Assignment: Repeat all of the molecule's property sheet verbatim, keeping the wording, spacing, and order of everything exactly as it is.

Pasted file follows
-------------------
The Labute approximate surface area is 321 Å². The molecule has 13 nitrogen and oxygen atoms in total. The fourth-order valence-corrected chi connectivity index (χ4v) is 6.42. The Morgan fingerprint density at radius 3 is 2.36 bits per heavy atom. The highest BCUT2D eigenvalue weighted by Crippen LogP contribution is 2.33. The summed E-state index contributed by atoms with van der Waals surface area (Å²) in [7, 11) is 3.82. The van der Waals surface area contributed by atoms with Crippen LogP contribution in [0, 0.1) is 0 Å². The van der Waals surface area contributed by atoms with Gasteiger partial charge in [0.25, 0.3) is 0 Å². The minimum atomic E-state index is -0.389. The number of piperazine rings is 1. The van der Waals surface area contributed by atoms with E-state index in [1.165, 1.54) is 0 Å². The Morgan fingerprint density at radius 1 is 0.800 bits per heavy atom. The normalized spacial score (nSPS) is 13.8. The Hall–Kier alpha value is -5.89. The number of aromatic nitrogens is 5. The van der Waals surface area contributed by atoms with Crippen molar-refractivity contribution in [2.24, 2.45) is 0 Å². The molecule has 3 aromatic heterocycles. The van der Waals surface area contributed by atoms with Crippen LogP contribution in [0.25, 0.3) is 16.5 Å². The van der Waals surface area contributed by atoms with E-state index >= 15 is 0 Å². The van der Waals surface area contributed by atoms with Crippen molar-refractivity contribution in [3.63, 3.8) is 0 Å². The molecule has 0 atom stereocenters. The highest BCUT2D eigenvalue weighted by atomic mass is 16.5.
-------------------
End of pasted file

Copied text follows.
The Labute approximate surface area is 321 Å². The molecule has 13 nitrogen and oxygen atoms in total. The fourth-order valence-corrected chi connectivity index (χ4v) is 6.42. The Morgan fingerprint density at radius 3 is 2.36 bits per heavy atom. The highest BCUT2D eigenvalue weighted by Crippen LogP contribution is 2.33. The summed E-state index contributed by atoms with van der Waals surface area (Å²) in [7, 11) is 3.82. The van der Waals surface area contributed by atoms with Crippen LogP contribution in [0, 0.1) is 0 Å². The van der Waals surface area contributed by atoms with Gasteiger partial charge in [0.25, 0.3) is 0 Å². The minimum atomic E-state index is -0.389. The number of piperazine rings is 1. The van der Waals surface area contributed by atoms with E-state index in [1.165, 1.54) is 0 Å². The Morgan fingerprint density at radius 1 is 0.800 bits per heavy atom. The normalized spacial score (nSPS) is 13.8. The Hall–Kier alpha value is -5.89. The number of aromatic nitrogens is 5. The van der Waals surface area contributed by atoms with Crippen molar-refractivity contribution in [2.24, 2.45) is 0 Å². The molecule has 3 aromatic heterocycles. The van der Waals surface area contributed by atoms with Crippen LogP contribution in [0.25, 0.3) is 16.5 Å². The van der Waals surface area contributed by atoms with E-state index >= 15 is 0 Å². The van der Waals surface area contributed by atoms with Crippen molar-refractivity contribution in [3.63, 3.8) is 0 Å². The molecule has 0 atom stereocenters. The highest BCUT2D eigenvalue weighted by atomic mass is 16.5.